Adapt or die

Mar 1, 2013

It happened to Kodak. It happened to Blockbuster. It happened to Borders, Oldsmobile, Hostess, Circuit City and Pan Am. Written into the history of these once towering companies is a cautionary tale about survival that public lands ranchers would do well to heed: Adapt to change or get dumped in the dustbin of history.

Once upon a time, ranching on public lands was simple. You saw your range con in the spring. He told you how many AUMs you could use that year, and you turned out. So long as you pretty much followed the rules, there were few problems. If there were issues, you could depend on your friendly neighborhood range con to tell you, since he was out on the public land doing his job. You managed your cows, the agency managed the range, and no one was getting dragged into to court. It was a happy time.

If that sounds a bit dated to you, it is. These days, we’ve got range cons who know more about climate change and “ecosystem services” than they do about cows and bunchgrass. Many of them are desk jockeys, not boots-on-the-ground managers. In many cases, this isn’t even their fault; they’re stuck processing paperwork thanks to a perpetual stream of lawsuits from Western Watersheds Project and other anti-grazing groups. An anti-grazing attitude is also trickling into the ranks of the agencies themselves, making it even harder for ranchers to trust agency folks to give them a fair deal. It’s no wonder that many permittees feel under siege, like they’re hunkered down just waiting to have their AUMs slashed and lose the family business.

Bluntly put, the comfortable old system no longer exists. These changes—which have been creeping in over the last few decades—make some ranchers feel helpless, even outraged. But no outpouring of indignation is going to turn back the clock. The real problem is that too many public lands ranchers still haven’t gotten their minds around the fact that to survive in this new world, they have to reinvent how they operate as a public lands permittee.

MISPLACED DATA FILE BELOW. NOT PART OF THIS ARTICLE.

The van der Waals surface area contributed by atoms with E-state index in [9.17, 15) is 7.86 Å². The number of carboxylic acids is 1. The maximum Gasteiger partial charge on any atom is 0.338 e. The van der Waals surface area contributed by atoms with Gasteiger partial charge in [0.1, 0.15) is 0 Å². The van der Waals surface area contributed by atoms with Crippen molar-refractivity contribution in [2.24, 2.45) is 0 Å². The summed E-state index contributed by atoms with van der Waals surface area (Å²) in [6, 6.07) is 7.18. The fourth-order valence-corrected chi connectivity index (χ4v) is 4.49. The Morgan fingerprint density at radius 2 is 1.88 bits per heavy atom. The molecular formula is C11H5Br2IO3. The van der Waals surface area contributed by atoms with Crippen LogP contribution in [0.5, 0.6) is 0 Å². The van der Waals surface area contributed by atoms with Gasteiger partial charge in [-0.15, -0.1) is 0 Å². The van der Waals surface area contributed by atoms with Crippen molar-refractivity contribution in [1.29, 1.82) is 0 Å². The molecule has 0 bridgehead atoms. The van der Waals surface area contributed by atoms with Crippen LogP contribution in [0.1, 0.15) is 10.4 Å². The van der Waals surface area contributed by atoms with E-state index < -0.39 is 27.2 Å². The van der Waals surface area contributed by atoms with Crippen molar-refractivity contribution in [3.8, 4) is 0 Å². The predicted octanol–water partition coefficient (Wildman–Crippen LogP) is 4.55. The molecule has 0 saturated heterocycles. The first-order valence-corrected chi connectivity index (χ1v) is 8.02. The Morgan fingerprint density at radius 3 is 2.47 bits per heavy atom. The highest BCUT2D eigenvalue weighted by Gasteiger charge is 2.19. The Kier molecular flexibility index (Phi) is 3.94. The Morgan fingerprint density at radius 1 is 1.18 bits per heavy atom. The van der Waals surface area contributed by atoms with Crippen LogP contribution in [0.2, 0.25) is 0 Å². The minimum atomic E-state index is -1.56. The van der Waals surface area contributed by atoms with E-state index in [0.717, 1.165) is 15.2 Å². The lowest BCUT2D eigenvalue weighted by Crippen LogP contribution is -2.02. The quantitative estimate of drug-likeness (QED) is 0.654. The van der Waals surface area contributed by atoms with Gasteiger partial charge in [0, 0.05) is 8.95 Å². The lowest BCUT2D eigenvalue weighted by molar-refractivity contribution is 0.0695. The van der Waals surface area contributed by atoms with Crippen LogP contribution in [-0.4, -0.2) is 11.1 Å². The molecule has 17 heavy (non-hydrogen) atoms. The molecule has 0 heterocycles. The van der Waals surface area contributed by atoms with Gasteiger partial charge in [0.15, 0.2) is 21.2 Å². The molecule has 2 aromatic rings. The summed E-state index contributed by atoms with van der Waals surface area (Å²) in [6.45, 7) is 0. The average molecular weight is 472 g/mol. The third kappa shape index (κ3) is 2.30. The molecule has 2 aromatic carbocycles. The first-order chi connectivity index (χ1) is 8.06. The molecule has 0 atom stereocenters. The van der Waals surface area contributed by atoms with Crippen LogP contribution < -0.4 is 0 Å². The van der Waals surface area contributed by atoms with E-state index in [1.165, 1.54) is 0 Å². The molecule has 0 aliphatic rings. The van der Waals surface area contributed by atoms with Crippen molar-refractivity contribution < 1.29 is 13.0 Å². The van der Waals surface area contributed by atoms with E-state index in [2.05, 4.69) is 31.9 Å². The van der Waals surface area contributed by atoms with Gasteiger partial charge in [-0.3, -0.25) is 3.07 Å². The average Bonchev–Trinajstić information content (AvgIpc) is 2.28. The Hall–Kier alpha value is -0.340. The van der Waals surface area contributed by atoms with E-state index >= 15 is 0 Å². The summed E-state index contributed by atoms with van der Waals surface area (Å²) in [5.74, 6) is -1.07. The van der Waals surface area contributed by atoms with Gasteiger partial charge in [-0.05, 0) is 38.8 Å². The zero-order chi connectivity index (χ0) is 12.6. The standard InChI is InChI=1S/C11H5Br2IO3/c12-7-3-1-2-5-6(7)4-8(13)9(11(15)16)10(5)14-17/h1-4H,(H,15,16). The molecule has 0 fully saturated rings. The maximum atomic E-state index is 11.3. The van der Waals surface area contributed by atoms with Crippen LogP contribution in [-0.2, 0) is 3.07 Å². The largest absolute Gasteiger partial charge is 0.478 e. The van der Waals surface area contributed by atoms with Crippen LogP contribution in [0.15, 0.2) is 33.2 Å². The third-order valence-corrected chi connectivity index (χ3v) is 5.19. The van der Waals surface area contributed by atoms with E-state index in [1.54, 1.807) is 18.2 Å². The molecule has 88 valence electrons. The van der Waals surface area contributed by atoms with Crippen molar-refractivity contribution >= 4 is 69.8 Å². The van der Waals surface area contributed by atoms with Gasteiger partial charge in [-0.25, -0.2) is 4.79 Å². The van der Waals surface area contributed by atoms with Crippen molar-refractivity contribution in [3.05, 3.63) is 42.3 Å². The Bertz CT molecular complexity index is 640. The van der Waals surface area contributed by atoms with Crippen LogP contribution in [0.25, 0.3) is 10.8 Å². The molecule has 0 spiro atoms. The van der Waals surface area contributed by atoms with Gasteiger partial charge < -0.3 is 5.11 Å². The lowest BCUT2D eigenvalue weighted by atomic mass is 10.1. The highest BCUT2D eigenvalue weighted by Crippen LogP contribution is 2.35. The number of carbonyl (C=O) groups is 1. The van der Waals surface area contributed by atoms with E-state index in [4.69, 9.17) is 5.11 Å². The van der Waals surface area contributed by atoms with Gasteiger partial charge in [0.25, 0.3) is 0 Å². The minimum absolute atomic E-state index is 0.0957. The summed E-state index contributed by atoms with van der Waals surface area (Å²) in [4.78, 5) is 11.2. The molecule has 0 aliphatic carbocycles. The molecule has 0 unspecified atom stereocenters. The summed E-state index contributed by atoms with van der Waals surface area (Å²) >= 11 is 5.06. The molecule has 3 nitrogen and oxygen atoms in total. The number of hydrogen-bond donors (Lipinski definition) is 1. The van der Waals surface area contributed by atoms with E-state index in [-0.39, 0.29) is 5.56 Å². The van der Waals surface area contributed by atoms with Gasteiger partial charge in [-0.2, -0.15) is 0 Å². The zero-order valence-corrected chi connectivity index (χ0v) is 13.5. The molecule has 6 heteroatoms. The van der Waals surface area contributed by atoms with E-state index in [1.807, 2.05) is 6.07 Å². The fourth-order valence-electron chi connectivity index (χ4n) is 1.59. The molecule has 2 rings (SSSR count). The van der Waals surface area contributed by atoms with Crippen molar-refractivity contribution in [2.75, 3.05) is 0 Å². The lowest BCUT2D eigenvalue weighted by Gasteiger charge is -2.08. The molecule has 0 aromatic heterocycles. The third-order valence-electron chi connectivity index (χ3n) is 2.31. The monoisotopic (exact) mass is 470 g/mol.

But some have. I’ve noticed this. An innovative species of public lands rancher is emerging across the West. Several qualities make these ranchers stand out. First, the 21st-century permittee is proactive. They don’t wait to be told by the agencies about possible issues on their range. Instead, they take an active range management role, looking for places that may need improvement and approaching the agency with possible solutions. Second, they make a point of educating themselves, both about range conservation and about current issues that could affect them. Third, these new ranchers proactively undertake conservation projects, both on their private and public land, for which they actively seek funding and partners. In short, these ranchers know that grazing, when it’s done right, can have major benefits to the environment. But they don’t rely on stale talking points. They go out there and prove their point with dirt and grass.

What this 21st-century permittee understands is that he can no longer just be a manager of cattle. He has to manage rangelands, wildlife, soil.

For some, this will be an unwelcome change. But others will view this as an opportunity—to improve their operation, fine-tune the positive influence of cattle grazing, and forge relationships with agency folks and others by being an active partner.

Public lands ranchers are standing on the cusp of a new age. The permittees who survive will be the ones who are ready to step into a proactive management role, and assume a new sense of responsibility on their range. ...Those who won’t, who cling desperately to the status quo, will eventually go the way of the Ding Dong and Kodachrome. — ANDY RIEBER